Data Broker Kochava Tentatively Settles Location Privacy Suit In Massachusetts

Mobile data broker Kochava has tentatively agreed to settle a class-action complaint brought by a Massachusetts resident who claimed the company wrongly sold smartphone users' precise location data, according to papers filed in court this week.

Details of the “resolution in principle” are still being finalized, the parties said in a status report submitted to U.S. District Court Judge Indira Talwani in Boston. The company and Maattala told Talwani they will provide a further update by July 10.

If completed, the deal will bring an end to a lawsuit brought in 2022 by Julie Maattala, who alleged that Kochava obtains and sells precise location data that originates with mobile apps, in violation of a Massachusetts consumer protection law that prohibits unfair or deceptive business practices.

Maattala sued several months after the Federal Trade Commission charged Kochava with acting unfairly by allegedly selling the kind of precise geolocation data that could expose sensitive information, such as whether people visited doctors' offices or religious institutions.



Among other allegations, the FTC alleged that Kochava sells precise geolocation data as well as mobile advertising IDs -- unique, 32-character identifiers that persist, unless consumers proactively reset them.

Kochava, based in Sandpoint, Idaho, has argued that data it sells isn't personally identifiable, and that the FTC's allegations -- even if proven true -- wouldn't amount to unfair conduct.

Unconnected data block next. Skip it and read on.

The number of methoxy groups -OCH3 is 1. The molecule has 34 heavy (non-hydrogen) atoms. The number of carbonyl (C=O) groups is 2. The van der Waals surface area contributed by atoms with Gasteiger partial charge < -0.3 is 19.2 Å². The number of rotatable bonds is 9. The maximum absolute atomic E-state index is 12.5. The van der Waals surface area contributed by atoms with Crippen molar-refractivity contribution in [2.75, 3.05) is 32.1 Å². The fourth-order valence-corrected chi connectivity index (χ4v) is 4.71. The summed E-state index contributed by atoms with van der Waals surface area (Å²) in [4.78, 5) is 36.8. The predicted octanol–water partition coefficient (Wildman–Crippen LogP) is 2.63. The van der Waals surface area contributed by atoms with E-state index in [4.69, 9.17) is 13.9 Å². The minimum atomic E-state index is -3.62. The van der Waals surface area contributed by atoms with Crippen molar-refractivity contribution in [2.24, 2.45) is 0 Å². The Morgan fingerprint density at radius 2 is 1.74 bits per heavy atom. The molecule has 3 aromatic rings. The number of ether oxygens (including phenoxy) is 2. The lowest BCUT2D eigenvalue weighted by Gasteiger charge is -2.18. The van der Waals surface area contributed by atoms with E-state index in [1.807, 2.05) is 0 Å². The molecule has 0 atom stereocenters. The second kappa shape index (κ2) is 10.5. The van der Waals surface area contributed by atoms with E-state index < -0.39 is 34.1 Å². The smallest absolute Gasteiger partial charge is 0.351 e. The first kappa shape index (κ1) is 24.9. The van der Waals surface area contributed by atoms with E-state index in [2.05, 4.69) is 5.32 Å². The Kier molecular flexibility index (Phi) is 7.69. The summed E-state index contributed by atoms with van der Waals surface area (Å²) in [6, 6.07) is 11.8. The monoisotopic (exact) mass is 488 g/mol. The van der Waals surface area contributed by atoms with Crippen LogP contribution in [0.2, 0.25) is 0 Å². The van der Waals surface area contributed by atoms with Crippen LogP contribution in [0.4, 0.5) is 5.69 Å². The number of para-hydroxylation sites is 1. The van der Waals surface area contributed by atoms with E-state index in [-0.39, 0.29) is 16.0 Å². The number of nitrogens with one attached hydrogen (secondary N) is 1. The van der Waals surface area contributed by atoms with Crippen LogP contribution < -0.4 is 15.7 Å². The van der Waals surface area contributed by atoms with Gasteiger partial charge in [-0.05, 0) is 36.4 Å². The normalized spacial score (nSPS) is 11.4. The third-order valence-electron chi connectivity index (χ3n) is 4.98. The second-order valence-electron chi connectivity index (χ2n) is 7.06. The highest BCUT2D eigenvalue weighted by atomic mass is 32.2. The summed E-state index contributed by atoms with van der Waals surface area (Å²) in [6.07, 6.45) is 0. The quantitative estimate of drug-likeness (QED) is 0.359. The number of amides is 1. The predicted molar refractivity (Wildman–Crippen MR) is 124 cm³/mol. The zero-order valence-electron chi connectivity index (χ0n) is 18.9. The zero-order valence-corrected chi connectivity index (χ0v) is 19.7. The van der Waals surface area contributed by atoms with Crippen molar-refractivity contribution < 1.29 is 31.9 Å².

Earlier this year, U.S. District Court Judge B. Lynn Winmill in Idaho allowed the FTC to proceed with its complaint. Winmill essentially said at the time that the allegations against the company, if proven true, could support the claim that it engaged in activity that could cause “substantial injury” to consumers, and wasn't reasonably avoidable or outweighed by benefits.

“Kochava allegedly provides its customers with vast amounts of essentially non-anonymized information about millions of mobile device users’ past physical locations, personal characteristics (including age, ethnicity, and gender), religious and political affiliations, marital and parental statuses, economic statuses, and more,” Winmill wrote in February.

Kochava founder and CEO Charles Manning said at the time that the company was “confident” it would prevail on the merits. He also noted that Kochava's “privacy block” -- a two-year-old feature that removes known health services locations from the company's marketplace -- had blocked over 2.1 million locations as of February.

Since that ruling, Kochava and the FTC have indicated they are open to settling the case. In May, they filed a joint motion asking Winmill for a five-week extension of a deadline to file pre-trial paperwork, writing that the additional time would “facilitate settlement talks.”

On Monday, they asked for an additional four-week extension, again writing that the extra time would facilitate settlement discussions.

Kochava is also facing class-action complaints by consumers in California and Idaho.

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